Friday, June 25, 2010

Got Milkweed?

I'm STILL waiting for my formal decision letter from the Zoning Board of Appeals. They say it takes "about" 30 days. Today is Day 29. Once I get that letter, I can take the "Public Notice" sign off my door (which most people think means my house has been condemned) but then I have to wait 20 more days to allow someone the opportunity to appeal.

My contractor is going to see if he can get a demo permit so we can at least peel back the layers and see what's underneath. Until that happens, what lies beneath is anyone's guess and it would be nice to get a better idea of what I've gotten myself into.

In the meantime, there's not much I can do but enjoy summer. The garden is just about at it's peak. When I started the garden two summers ago, There were a couple of milk weed plants that kept coming up by the back corner of the garden.
I eventually kind of let them go and on July 4th, a woman walked down the little alleyway when I was sitting on the back porch and said, "Oh, I LOVE milkweed; it smells WONDERFUL! And how nice you leave it here for the butterflies." I thanked her and couldn't wait for her to leave so I could go get a whiff for myself. She was right. Not only does it smell great but it also seems to attract Monarch butterflies. So now I leave these two plants until after they've bloomed. I kind of like how the flowers look in contrast to the japanese maple.

I also like the white daisies in front of the dark red of the maple.

And here are those odd double daisies that appeared last year. I thought they were gone but I'm happy to see they're back. I'm going to try to save some seeds to see if I can get more to grow.

Behind the echinacea is yarrow "Cerise Queen." It spreads fairly vigorously but it pulls out really easily. It comes in this bright pink...

...this very pale pink, almost white...

...and this amazing deep ruby red. There are only two little plants that bloom in this color but I'm hoping to let this one spread so I can move it to a few other places in the garden.

This is one of my day lilies. It's a melon color--I can't remember the name--and the flowers are HUGE.

Here's a shot of the sunny end of the garden.

And check out the tomato plant on my porch!

You'll probably not hear too much from me until the house is being stripped so enjoy the summer weather and have a safe and happy July 4th.

11 comments:

  1. Your garden is lovely. Our day lilies haven't even got buds on them yet. I love picket fences, they give me a feeling that everything is tucked in safe and sound. Hope you get all the legalities over with soon.

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  2. Thanks for sharing your garden. Lovely. Hope you hear back soon. Looking forward to getting an update. Happy Summer!

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  3. Do you know why it's called milkweed?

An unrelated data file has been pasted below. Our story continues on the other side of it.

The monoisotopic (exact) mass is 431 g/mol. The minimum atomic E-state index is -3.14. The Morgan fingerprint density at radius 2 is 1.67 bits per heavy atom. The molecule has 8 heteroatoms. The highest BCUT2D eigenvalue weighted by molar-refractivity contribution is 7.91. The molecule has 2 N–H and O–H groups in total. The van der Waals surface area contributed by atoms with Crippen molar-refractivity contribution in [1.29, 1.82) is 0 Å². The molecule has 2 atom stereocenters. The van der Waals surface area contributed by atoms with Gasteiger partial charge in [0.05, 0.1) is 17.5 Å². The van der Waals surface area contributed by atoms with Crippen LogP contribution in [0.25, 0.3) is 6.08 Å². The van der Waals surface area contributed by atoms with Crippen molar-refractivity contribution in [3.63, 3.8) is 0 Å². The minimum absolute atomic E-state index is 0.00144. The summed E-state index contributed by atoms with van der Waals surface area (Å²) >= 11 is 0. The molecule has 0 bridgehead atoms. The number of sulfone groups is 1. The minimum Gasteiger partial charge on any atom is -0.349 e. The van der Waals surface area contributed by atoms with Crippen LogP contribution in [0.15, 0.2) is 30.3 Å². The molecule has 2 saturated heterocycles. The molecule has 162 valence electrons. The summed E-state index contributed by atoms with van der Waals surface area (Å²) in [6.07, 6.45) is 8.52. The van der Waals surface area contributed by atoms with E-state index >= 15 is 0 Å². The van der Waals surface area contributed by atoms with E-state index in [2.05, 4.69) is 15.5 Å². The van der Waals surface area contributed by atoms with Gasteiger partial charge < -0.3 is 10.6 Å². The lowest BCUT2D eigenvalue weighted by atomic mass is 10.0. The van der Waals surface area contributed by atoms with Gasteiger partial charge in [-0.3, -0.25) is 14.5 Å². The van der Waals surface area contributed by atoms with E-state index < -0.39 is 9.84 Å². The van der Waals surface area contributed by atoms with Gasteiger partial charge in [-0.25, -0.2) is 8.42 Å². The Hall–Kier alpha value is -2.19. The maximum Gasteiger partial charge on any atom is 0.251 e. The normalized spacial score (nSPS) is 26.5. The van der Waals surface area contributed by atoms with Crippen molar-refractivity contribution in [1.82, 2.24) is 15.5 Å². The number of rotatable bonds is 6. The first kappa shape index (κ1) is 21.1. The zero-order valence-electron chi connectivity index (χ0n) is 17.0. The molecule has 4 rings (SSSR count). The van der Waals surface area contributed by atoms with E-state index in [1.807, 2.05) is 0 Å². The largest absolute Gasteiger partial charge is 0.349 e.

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  4. Love it all . . . the rainbow of flowers, the red brick walk, the white picket fence, the white porch railing. A little bit of paradise.

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  5. Your flowers are all so pretty. What a lovely garden.

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  6. hi steve,

    love all the flowers you've got going. love the variety of yarrow too. mine is prolific right now. daylilies, ditto. actually my garden looks a lot like yours right now. have a great summer. i may be taking a blogging break too.

    ~janet

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  7. Hi Steve!
    I'm amazed at how mature your garden is after just two summers! You picked the perfect plants to compliment one another and how charming is that brick pathway! I would love a path through my gardens but then I think about all the work that would entail ~
    The lillies are beautiful -I've never seen that color before, just the normal bright orange weed variety.
    I'm anxious to hear what the zoning dept says. You definately need a front porch to compliment the pretty side yard.
    Enjoy your break and I look forward to seeing the changes you make this summer!
    Be safe and have fun!

    Sarah

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  8. Very pretty! I have to say my favorites are the mutant daisies. Wonder how they got that way?
    Hope all goes well in the next phase of your project. Enjoy your break - and your garden!

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  9. Love your blog, but I think you've got Joe Pye Weed, not Milkweed. Milkweed's leaves are thicker and waxy.

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  10. It's milkweed (Joe Pye Weed's leaves are smaller and narrower). And yes, it is a very important food source for butterflies. Monarchs, in particular, need milkweed; it is the sole nutritional source for the Monarch caterpillar. If you want butterflies (I do!), plant some butterflyweed, too. It's a larval food for Monarchs.

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  11. ... and you are a gardener too!!! this is just great!!!!!

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